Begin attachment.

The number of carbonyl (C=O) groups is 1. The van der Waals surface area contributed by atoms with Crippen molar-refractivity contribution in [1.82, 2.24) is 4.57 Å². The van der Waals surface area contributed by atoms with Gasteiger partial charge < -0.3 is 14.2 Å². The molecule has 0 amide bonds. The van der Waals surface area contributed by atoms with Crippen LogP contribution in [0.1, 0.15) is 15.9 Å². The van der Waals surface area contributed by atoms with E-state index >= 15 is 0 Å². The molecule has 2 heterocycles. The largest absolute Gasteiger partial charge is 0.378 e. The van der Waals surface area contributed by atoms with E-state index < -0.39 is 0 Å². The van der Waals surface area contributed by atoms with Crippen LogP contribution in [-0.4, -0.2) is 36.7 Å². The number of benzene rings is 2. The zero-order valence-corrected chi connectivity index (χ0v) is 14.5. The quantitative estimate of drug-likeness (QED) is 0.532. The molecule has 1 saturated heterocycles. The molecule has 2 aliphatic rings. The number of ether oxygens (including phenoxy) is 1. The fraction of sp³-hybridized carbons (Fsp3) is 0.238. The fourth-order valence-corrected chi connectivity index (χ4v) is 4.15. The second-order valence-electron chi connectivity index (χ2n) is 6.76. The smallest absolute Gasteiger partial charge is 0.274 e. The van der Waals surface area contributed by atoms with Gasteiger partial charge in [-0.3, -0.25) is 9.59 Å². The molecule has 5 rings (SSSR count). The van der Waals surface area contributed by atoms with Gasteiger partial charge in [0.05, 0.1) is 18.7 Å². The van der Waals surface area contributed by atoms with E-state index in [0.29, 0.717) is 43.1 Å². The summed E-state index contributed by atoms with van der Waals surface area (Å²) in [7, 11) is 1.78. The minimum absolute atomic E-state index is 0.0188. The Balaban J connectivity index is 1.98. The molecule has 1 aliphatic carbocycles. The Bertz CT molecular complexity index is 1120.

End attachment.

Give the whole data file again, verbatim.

The number of carbonyl (C=O) groups is 1. The van der Waals surface area contributed by atoms with Crippen molar-refractivity contribution in [1.82, 2.24) is 4.57 Å². The van der Waals surface area contributed by atoms with Gasteiger partial charge < -0.3 is 14.2 Å². The molecule has 0 amide bonds. The van der Waals surface area contributed by atoms with Crippen LogP contribution in [0.1, 0.15) is 15.9 Å². The van der Waals surface area contributed by atoms with E-state index >= 15 is 0 Å². The molecule has 2 heterocycles. The largest absolute Gasteiger partial charge is 0.378 e. The van der Waals surface area contributed by atoms with E-state index < -0.39 is 0 Å². The van der Waals surface area contributed by atoms with Crippen LogP contribution in [-0.4, -0.2) is 36.7 Å². The number of benzene rings is 2. The zero-order valence-corrected chi connectivity index (χ0v) is 14.5. The quantitative estimate of drug-likeness (QED) is 0.532. The molecule has 1 saturated heterocycles. The molecule has 2 aliphatic rings. The number of ether oxygens (including phenoxy) is 1. The fraction of sp³-hybridized carbons (Fsp3) is 0.238. The fourth-order valence-corrected chi connectivity index (χ4v) is 4.15. The second-order valence-electron chi connectivity index (χ2n) is 6.76. The smallest absolute Gasteiger partial charge is 0.274 e. The van der Waals surface area contributed by atoms with Gasteiger partial charge in [-0.3, -0.25) is 9.59 Å². The molecule has 5 rings (SSSR count). The van der Waals surface area contributed by atoms with Gasteiger partial charge in [0.05, 0.1) is 18.7 Å². The van der Waals surface area contributed by atoms with E-state index in [0.29, 0.717) is 43.1 Å². The summed E-state index contributed by atoms with van der Waals surface area (Å²) in [7, 11) is 1.78. The minimum absolute atomic E-state index is 0.0188. The Balaban J connectivity index is 1.98. The molecule has 1 aliphatic carbocycles. The Bertz CT molecular complexity index is 1120.